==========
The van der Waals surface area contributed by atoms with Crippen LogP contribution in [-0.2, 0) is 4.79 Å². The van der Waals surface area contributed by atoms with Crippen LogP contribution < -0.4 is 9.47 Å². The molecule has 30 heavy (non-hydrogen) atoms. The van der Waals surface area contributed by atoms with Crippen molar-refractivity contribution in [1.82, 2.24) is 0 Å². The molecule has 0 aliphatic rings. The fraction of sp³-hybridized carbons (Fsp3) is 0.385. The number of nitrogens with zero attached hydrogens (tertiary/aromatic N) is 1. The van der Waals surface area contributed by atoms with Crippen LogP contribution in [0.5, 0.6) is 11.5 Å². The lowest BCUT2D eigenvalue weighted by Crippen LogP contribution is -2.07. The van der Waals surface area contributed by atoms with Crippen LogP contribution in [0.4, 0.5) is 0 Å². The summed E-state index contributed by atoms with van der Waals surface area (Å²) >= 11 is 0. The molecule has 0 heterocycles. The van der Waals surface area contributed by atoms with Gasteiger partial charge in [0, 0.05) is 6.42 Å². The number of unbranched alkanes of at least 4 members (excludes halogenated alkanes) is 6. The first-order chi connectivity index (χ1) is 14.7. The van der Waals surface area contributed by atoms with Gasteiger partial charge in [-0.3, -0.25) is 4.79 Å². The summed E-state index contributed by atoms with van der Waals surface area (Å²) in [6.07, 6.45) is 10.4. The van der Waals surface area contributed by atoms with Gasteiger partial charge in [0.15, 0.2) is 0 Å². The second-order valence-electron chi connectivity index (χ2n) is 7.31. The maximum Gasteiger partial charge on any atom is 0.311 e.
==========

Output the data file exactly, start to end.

The van der Waals surface area contributed by atoms with Crippen LogP contribution in [-0.2, 0) is 4.79 Å². The van der Waals surface area contributed by atoms with Crippen LogP contribution < -0.4 is 9.47 Å². The molecule has 30 heavy (non-hydrogen) atoms. The van der Waals surface area contributed by atoms with Crippen molar-refractivity contribution in [1.82, 2.24) is 0 Å². The molecule has 0 aliphatic rings. The fraction of sp³-hybridized carbons (Fsp3) is 0.385. The number of nitrogens with zero attached hydrogens (tertiary/aromatic N) is 1. The van der Waals surface area contributed by atoms with Crippen LogP contribution in [0.5, 0.6) is 11.5 Å². The lowest BCUT2D eigenvalue weighted by Crippen LogP contribution is -2.07. The van der Waals surface area contributed by atoms with Crippen LogP contribution in [0.4, 0.5) is 0 Å². The summed E-state index contributed by atoms with van der Waals surface area (Å²) >= 11 is 0. The molecule has 0 heterocycles. The van der Waals surface area contributed by atoms with Gasteiger partial charge in [0, 0.05) is 6.42 Å². The number of unbranched alkanes of at least 4 members (excludes halogenated alkanes) is 6. The first-order chi connectivity index (χ1) is 14.7. The van der Waals surface area contributed by atoms with Gasteiger partial charge in [-0.3, -0.25) is 4.79 Å². The summed E-state index contributed by atoms with van der Waals surface area (Å²) in [6.07, 6.45) is 10.4. The van der Waals surface area contributed by atoms with Gasteiger partial charge in [0.15, 0.2) is 0 Å². The second-order valence-electron chi connectivity index (χ2n) is 7.31. The maximum Gasteiger partial charge on any atom is 0.311 e.